So the secret project which was taking away valuable time from the production of Chrontendo 29 turns out to be Chrontendo Episode 1 Revised! This is merely a freshly recorded version of the first episode of Chrontendo, now available at Archive.org.
I was never particularly happy with the first episode. After all, I was still learning, had a terrible microphone, and was really just amazed that I was able to create the video at all. It's always irked me a bit that many people's first exposure to Chrontendo might be that particular episode, so I've finally taken it upon myself to fix that first episode. Eventually, I might try re-recording episodes 2 and 3 as well.
Probably most of you reading this have already seen Episode 1, but it might be worth your while to check out the new version. Not much has changed in terms of content; there's a brief history of Nintendo prior to 1983, and 15 games from July 1983 to June 1984. Originally, this episode was encoded at a pretty low bitrate, and it now looks quite a bit better.
If you need a refresher course in the early history of the Famicom, then here it is. A good chunk of the games covered here would eventually be released as launch titles for the NES in 1985, but very few of them have any sort of following today. They comprise a few arcade ports, some light gun games, three very simple, let effective, sports titles and two educational games. As no third party publishers had signed on yet, all 15 games were released by Nintendo themselves.
Of the games covered here, the one most likely to be remembered today is Duck Hunt, and that might be because it was released as a pack-in with the deluxe sku of the NES. By later standards, Duck Hunt is a staggeringly simple game: containing one screen, two "characters" - a duck and a dog - and about 2 seconds of in-game music. Pac Man is positively epic by comparison. Yet within this simplicity is found a sort of lovable charm. It was very easy to pull out Duck Hunt for some quick shooting fun with friends. And that damned dog never failed to infuriate and/or amuse.
Until relatively recent times, a major selling point of a console would be its arcade ports. This was true from Space Invaders on the Atari 2600 up until Virtua Fighter 3 on the Dreamcast. The Famicom was no exception, hitting the market with almost perfect versions of Donkey Kong, Donkey Kong Jr, and Popeye, and then bringing out Mario Bros a few months later. Donkey Kong is the one game from Episode 1 that can be considered a timeless classic. Shigeru Miyamoto's first game, DK was the pivotal point in Nintendo's history. Its release was the event than began Nintendo's transformation from a toy manufacturer and producer of uninspired arcade games, to one of the biggest names in entertainment history. The Famicom DK is a nearly pixel-perfect translation of the arcade game, and certainly the closest you could get a playing an arcade game in your home at that time.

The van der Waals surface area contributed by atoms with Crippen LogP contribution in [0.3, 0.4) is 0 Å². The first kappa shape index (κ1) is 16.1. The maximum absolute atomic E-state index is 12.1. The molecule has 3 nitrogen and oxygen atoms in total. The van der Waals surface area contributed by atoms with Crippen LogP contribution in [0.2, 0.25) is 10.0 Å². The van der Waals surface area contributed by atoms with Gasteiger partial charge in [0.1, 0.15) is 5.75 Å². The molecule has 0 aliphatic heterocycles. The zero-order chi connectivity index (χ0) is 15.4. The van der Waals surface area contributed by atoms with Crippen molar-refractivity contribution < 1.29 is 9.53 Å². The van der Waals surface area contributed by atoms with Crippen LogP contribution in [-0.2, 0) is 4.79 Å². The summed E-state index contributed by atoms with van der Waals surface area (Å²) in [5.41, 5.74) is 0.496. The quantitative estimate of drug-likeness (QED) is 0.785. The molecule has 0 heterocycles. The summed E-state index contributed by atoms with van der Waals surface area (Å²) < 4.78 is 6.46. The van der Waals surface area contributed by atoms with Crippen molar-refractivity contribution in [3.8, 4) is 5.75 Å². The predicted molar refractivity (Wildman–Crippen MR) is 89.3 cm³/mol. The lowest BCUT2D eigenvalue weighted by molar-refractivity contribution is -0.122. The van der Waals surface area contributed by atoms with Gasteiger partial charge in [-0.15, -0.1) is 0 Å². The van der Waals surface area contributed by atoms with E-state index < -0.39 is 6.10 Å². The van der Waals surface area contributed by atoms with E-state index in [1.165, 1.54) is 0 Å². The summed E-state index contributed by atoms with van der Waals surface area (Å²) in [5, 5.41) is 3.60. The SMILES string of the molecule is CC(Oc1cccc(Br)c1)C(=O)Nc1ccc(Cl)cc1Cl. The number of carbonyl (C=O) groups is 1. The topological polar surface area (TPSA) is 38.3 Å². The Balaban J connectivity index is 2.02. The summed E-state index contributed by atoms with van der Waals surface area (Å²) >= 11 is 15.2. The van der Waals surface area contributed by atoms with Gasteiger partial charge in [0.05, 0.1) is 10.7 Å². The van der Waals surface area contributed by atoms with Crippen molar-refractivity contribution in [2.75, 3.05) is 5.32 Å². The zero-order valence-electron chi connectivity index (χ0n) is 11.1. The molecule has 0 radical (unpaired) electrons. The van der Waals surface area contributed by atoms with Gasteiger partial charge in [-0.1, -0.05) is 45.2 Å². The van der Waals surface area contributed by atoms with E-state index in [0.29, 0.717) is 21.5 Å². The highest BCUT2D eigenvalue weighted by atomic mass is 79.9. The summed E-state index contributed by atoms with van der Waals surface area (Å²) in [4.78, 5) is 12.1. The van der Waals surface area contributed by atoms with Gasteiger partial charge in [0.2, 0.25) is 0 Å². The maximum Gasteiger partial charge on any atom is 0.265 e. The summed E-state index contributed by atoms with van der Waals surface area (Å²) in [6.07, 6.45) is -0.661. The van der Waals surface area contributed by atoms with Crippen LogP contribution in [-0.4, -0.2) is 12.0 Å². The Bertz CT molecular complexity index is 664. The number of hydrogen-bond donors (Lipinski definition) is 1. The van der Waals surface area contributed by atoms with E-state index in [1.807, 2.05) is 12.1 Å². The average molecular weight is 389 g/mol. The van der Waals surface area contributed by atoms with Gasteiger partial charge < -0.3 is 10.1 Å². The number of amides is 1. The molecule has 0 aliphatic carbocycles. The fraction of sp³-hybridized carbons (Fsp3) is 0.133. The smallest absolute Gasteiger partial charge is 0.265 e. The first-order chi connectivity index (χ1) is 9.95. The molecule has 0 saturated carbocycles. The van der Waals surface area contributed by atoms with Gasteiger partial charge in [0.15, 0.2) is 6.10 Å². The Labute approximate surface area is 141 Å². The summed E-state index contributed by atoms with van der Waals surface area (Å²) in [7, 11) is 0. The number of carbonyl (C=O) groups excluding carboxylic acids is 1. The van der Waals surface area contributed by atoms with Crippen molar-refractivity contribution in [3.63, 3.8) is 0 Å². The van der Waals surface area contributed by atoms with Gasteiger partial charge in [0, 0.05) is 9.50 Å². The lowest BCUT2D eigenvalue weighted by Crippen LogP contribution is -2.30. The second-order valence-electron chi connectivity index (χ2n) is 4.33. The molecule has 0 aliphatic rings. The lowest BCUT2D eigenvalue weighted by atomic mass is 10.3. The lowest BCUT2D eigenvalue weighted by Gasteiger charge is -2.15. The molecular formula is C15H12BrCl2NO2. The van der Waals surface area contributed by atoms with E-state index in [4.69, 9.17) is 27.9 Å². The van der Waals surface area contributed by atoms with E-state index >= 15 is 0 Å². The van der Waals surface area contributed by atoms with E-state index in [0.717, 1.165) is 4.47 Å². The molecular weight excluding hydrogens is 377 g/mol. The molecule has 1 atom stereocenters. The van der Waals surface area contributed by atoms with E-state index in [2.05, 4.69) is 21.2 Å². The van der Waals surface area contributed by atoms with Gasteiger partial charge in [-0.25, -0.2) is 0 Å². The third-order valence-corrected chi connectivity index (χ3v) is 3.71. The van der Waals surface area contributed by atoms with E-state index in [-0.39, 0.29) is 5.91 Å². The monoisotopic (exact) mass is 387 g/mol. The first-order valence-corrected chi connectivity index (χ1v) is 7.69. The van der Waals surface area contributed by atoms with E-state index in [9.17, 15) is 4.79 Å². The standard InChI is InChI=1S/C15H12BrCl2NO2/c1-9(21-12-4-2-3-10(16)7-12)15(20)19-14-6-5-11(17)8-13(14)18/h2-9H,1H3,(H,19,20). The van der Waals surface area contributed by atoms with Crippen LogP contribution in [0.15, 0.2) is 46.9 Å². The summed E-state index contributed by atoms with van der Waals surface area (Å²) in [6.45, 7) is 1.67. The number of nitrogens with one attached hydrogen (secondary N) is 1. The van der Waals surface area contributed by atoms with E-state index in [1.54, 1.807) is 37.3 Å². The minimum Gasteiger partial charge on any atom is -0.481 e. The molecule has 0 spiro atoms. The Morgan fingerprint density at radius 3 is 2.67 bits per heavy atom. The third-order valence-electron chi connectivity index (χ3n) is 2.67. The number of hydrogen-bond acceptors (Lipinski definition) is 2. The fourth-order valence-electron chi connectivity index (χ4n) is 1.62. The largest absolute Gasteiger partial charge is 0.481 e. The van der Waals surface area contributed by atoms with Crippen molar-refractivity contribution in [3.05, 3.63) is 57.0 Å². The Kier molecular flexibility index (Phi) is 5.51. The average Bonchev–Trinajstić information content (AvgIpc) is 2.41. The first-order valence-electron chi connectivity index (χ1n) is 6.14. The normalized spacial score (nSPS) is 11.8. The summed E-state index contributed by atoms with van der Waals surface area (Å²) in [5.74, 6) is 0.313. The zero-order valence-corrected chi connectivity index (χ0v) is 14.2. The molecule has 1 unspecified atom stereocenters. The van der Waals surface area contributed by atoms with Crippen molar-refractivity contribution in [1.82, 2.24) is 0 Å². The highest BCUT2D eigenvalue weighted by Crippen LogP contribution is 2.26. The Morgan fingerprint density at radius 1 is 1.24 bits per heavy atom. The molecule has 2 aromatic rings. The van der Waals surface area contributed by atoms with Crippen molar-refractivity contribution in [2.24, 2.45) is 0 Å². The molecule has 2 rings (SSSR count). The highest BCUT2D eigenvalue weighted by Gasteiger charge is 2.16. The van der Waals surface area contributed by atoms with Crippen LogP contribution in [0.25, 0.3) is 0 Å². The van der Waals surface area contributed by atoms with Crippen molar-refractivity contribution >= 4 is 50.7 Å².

Sports titles are always a reliable way to get some product on the shelves quickly, especially for new consoles. See Chronsega and Chronturbo for some additional examples of this. Naturally, Japan's twin sports obsessions, baseball and golf, found their way onto the Famicom almost immediately. For the time, Baseball ( from 1983) and Golf and Tennis (both from 1984) were cutting edge; a major step above Intellivision's highly regarded sports games. Throw in a couple titles based on Chinese games, Mahjong and Gomoku Narabe, and you've just come up with a half year's worth of releases without having to think of a single new idea for a game. As a huge bonus: Golf, Mahjong and Baseball were all shockingly successful in Japan, moving over 2 million copies each and outselling games like Zelda and Metroid.
Probably the only truly original games this episode are those created for use with the light gun. And even one of those, Wild Gunman, is based on an old, pre-electronic arcade game from Nintendo. While the game play can be described in one short sentence -- "you shoot at stuff" -- these games retain a certain amount of appeal. The breakdown is as follows: in Duck Hunt you shoot at ducks, in Wild Gunman you shoot at outlaws and in Hogan's Alley you shoot at gangsters. Furthermore, Wild Gunman is noted for being the first Famicom game to try speech synthesis, and Hogan's Alley is the first to feature any sort of scrolling.
Lastly, we dregs of the barrel: Popeye no Eigo Asobi and Donkey Kong Jr. Math. Both are quickie education games which recycle virtually all their sprites from the parent games. Happily, Nintendo immediately dropped any pretense of using the Famicom as a tool for improving the minds of young people.
Looking back, it's difficult to know what to make of the Famicom's first year. We don't find most of these games to be particularly interesting nowadays. Yet, the platform did what it needed to do: demonstrate its superiority to any other video game console on the market. The Famicom was an almost instant success in Japan, paving the way for Nintendo to expand into the western world. So, if you want to relive the earliest days of the system, head on over to Archive.org and check it out.